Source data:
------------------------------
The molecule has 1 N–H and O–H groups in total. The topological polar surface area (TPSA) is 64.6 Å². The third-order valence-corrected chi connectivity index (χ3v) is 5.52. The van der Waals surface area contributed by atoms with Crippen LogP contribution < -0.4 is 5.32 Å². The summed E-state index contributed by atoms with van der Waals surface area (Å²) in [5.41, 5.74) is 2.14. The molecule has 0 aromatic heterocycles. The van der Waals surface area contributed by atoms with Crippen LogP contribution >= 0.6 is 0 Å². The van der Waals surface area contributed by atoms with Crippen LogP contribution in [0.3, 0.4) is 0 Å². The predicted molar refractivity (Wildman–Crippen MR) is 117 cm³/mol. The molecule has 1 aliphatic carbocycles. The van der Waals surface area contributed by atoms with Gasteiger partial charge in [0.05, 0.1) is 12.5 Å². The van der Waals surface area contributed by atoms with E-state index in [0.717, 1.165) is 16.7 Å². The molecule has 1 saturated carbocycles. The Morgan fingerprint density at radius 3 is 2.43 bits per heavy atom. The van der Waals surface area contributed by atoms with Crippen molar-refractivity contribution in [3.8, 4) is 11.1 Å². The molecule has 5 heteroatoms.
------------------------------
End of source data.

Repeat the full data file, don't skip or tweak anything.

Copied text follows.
The molecule has 1 N–H and O–H groups in total. The topological polar surface area (TPSA) is 64.6 Å². The third-order valence-corrected chi connectivity index (χ3v) is 5.52. The van der Waals surface area contributed by atoms with Crippen LogP contribution < -0.4 is 5.32 Å². The summed E-state index contributed by atoms with van der Waals surface area (Å²) in [5.41, 5.74) is 2.14. The molecule has 0 aromatic heterocycles. The van der Waals surface area contributed by atoms with Crippen LogP contribution >= 0.6 is 0 Å². The van der Waals surface area contributed by atoms with Crippen LogP contribution in [0.3, 0.4) is 0 Å². The predicted molar refractivity (Wildman–Crippen MR) is 117 cm³/mol. The molecule has 1 aliphatic carbocycles. The van der Waals surface area contributed by atoms with Gasteiger partial charge in [0.05, 0.1) is 12.5 Å². The van der Waals surface area contributed by atoms with E-state index in [0.717, 1.165) is 16.7 Å². The molecule has 1 saturated carbocycles. The Morgan fingerprint density at radius 3 is 2.43 bits per heavy atom. The van der Waals surface area contributed by atoms with Crippen molar-refractivity contribution in [3.8, 4) is 11.1 Å². The molecule has 5 heteroatoms.